As a medical professional, you see diabetic patients daily. Whether you’re a pharmacist filling their various inhibitor prescriptions or a chiropractor addressing other issues. No matter where your patients are on their diabetic journey, they need to know what peripheral neuropathy is and how to detect its symptoms. They also need the knowledge to manage it effectively. While stats vary, approximately 50 percent of diabetic patients will suffer from nerve damage at some point.
The longer an individual has diabetes, the greater their chances of developing this complication. Peripheral neuropathy contributes to various health problems and can significantly impact independence and quality of life. Undiagnosed and untreated, it represents a fast track to infections, amputations, and premature death.
But painful diabetic neuropathy doesn’t have to be inevitable! Here’s what your patients need to know about the symptoms, complications, and management of peripheral neuropathy.
Diabetic Peripheral Neuropathy 101
What do your diabetic patients need to know about peripheral neuropathy? Recognizing potential symptoms is key to early intervention. And early intervention can reduce nerve damage, preserve independence, and increase the quality of life for patients (and their caregivers).
There are four different types of nerve damage that diabetic patients may sustain. Depending on which nerves are impacted, patients report varying symptoms. The four types of nerve damage from diabetes are peripheral neuropathy, autonomic neuropathy, proximal neuropathy, and mononeuropathy. This article will focus primarily on peripheral neuropathy.
Diabetic Neuropathy Symptoms
What are the symptoms of diabetic peripheral neuropathy? They include:
Many patients allow symptoms to progress to the point of sleep disturbance. Only then are they ready to admit there’s a problem. But other symptoms, like numbness, can be very dangerous, even though they may not keep a patient up at night.
Complications of Diabetic Neuropathy
What are some of the most common complications of diabetic neuropathy? Numbness in diabetic legs and feet can lead to undetected injuries. Sometimes these wounds refuse to heal. Left untreated, injuries may progress to infections, eventually resulting in loss of toes, feet, or limbs.
Of course, amputation (as with other surgical procedures) ups the risk of further complications. Like surgery-related infections, contraction of an infectious disease from hospital exposure, heightened risk of dementia, and more. And the after-effects involve diminished quality of life and decreased independence. For caregivers, this progression of symptoms can exponentially ramp up their care burden.
But loss of sensation and amputation aren’t the only complications associated with peripheral neuropathy. Among the most insidious issues is hypoglycemia unawareness. Typically, when sugar levels dip too low, patients register tangible symptoms like a rapid heartbeat, sweating, and shakiness. But these symptoms are diminished (or non-existent) in some neuropathy patients.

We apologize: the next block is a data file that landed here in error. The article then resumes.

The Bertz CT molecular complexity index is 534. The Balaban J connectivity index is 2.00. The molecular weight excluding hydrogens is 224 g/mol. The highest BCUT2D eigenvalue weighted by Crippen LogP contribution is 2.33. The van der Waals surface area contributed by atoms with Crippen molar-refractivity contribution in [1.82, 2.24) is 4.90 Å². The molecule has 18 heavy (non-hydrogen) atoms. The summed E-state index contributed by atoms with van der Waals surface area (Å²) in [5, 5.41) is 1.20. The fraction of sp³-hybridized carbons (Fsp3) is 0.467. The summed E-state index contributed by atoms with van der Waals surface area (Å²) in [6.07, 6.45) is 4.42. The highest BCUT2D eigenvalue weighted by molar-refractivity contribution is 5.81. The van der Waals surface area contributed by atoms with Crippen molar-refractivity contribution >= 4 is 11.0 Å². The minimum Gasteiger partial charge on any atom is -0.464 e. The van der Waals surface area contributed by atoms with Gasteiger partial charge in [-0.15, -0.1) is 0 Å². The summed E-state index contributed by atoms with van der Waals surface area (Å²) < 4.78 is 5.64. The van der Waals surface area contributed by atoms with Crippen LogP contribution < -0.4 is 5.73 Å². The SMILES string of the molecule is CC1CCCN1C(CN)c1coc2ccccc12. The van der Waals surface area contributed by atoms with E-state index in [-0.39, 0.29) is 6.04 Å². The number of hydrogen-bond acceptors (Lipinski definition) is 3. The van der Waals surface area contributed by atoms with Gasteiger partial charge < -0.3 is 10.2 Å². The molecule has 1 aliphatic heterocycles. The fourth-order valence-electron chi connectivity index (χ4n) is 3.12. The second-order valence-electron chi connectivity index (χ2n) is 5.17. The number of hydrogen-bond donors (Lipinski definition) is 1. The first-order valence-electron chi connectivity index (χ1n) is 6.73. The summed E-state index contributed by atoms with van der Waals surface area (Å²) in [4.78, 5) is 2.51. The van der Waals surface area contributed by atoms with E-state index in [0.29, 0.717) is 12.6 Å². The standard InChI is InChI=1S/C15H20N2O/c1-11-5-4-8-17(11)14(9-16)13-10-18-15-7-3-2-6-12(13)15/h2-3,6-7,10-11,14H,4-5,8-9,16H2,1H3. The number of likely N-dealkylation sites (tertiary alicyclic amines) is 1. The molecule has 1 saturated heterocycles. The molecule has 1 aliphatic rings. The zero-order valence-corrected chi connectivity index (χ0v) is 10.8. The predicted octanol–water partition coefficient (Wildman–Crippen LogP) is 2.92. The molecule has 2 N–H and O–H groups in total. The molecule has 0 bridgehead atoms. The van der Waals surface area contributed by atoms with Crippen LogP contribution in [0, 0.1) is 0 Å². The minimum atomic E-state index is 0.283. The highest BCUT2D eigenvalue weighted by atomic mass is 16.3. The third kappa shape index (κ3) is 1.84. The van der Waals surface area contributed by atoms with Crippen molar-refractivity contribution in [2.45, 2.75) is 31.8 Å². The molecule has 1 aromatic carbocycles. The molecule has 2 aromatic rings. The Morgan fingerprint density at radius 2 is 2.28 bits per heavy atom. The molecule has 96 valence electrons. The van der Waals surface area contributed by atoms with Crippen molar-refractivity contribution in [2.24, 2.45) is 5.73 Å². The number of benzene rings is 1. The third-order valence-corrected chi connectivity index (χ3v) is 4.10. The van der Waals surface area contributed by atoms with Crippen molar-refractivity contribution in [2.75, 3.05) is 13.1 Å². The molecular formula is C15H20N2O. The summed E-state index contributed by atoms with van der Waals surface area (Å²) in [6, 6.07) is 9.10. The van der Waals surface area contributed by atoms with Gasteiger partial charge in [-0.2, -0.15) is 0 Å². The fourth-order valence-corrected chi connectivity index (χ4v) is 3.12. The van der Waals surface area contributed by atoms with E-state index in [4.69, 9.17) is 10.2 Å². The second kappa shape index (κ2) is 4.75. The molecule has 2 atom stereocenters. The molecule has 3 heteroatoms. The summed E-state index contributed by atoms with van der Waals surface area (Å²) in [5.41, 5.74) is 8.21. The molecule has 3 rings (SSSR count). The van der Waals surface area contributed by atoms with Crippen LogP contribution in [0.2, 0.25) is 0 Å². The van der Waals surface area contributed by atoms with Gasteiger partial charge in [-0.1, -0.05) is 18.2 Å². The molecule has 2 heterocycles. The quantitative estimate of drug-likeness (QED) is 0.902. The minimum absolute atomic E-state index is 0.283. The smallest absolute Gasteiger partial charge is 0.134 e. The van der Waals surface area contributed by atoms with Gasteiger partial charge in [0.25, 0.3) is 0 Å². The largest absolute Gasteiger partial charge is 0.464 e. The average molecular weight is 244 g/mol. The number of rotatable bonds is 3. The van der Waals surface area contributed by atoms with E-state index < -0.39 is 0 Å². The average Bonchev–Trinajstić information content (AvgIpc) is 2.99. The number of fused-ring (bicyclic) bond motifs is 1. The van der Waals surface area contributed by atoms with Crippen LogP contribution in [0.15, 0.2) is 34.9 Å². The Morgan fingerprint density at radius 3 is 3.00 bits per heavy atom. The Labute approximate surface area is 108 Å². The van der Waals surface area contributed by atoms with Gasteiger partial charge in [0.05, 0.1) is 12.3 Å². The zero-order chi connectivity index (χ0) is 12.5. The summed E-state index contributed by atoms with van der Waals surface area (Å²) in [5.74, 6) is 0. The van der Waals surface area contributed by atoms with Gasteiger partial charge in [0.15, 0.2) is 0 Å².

Diabetic neuropathy can also contribute to digestive problems, leading to indigestion, bloating, and constipation. In this case, the nerve damage impacts the digestive tract. Neuropathy contributes to incontinence and urinary tract infections if nerves in the bladder are damaged. And it can also result in sudden drops in blood pressure, especially when getting up or lying down. These episodes increase the likelihood of lightheadedness and fall risk.
Management of Peripheral Neuropathy
Peripheral neuropathy can wreak havoc on a person’s life and place an unbearable weight on their caretaker’s shoulders. That’s why prevention and early treatment are critical. Your patients should know they can prevent or at least delay the onset of diabetic neuropathy. How? It starts with managing blood sugar levels.
The American Diabetes Association (ADA) recommends glycated hemoglobin (A1C) tests for diabetic patients at least twice yearly. This test offers a window into average blood sugar levels over two to three months, offering a wealth of information about how effectively diabetes is being managed. Tests should be reviewed with patients to troubleshoot daily management wins and fails. That way, blood sugar level goals are maintained over the long haul. Get the full scoop on managing blood sugar levels to reduce risk of neuropathy.
Foot care is also another vital component of remaining healthy and independent. By checking feet daily for signs of injury (e.g., blisters, bruises, cuts, etc.), diabetic patients can prevent infections leading to amputation. Find out more about proper foot care for diabetics.
Raising Awareness About Peripheral Neuropathy
As a medical professional, you have the unique opportunity to raise public awareness about diabetic peripheral neuropathy, its symptoms, and its management. This underdiagnosed condition impacts tens of millions of Americans annually, leading to preventable conditions, complications, and surgical procedures.
It’s vital that your pharmacy or clinic occupy the frontlines when it comes to diabetic neuropathy and its treatment. We want to partner with your practice to get the word out about the successful management of peripheral neuropathy. Neuropacalm is a cash, at-home neuropathy program, provided to patients solely by medical professionals. Ready to find out more? Contact us today to discuss bringing it to your pharmacy or clinic.